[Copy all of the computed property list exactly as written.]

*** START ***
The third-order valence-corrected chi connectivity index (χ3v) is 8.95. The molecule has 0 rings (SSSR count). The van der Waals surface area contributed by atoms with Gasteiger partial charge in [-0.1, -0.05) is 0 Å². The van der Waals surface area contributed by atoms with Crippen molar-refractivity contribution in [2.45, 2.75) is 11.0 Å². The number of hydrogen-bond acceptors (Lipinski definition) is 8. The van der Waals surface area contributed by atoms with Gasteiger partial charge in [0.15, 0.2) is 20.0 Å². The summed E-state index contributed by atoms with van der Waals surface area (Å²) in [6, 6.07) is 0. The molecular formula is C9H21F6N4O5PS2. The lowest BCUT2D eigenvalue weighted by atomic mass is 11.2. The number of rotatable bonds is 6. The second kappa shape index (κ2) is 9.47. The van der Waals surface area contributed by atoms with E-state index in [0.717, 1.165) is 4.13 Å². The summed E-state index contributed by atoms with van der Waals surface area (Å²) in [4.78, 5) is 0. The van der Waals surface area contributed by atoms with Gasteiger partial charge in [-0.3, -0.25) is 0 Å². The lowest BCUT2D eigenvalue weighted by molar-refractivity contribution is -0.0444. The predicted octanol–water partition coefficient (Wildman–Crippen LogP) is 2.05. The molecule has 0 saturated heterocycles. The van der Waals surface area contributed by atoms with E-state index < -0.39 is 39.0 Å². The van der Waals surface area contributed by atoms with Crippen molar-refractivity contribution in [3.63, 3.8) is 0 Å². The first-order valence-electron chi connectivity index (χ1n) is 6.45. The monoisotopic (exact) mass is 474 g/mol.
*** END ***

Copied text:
The third-order valence-corrected chi connectivity index (χ3v) is 8.95. The molecule has 0 rings (SSSR count). The van der Waals surface area contributed by atoms with Gasteiger partial charge in [-0.1, -0.05) is 0 Å². The van der Waals surface area contributed by atoms with Crippen molar-refractivity contribution in [2.45, 2.75) is 11.0 Å². The number of hydrogen-bond acceptors (Lipinski definition) is 8. The van der Waals surface area contributed by atoms with Gasteiger partial charge in [0.15, 0.2) is 20.0 Å². The summed E-state index contributed by atoms with van der Waals surface area (Å²) in [6, 6.07) is 0. The molecular formula is C9H21F6N4O5PS2. The lowest BCUT2D eigenvalue weighted by atomic mass is 11.2. The number of rotatable bonds is 6. The second kappa shape index (κ2) is 9.47. The van der Waals surface area contributed by atoms with E-state index in [0.717, 1.165) is 4.13 Å². The summed E-state index contributed by atoms with van der Waals surface area (Å²) in [4.78, 5) is 0. The van der Waals surface area contributed by atoms with Gasteiger partial charge in [-0.3, -0.25) is 0 Å². The lowest BCUT2D eigenvalue weighted by molar-refractivity contribution is -0.0444. The predicted octanol–water partition coefficient (Wildman–Crippen LogP) is 2.05. The molecule has 0 saturated heterocycles. The van der Waals surface area contributed by atoms with E-state index < -0.39 is 39.0 Å². The van der Waals surface area contributed by atoms with Crippen molar-refractivity contribution in [3.63, 3.8) is 0 Å². The first-order valence-electron chi connectivity index (χ1n) is 6.45. The monoisotopic (exact) mass is 474 g/mol.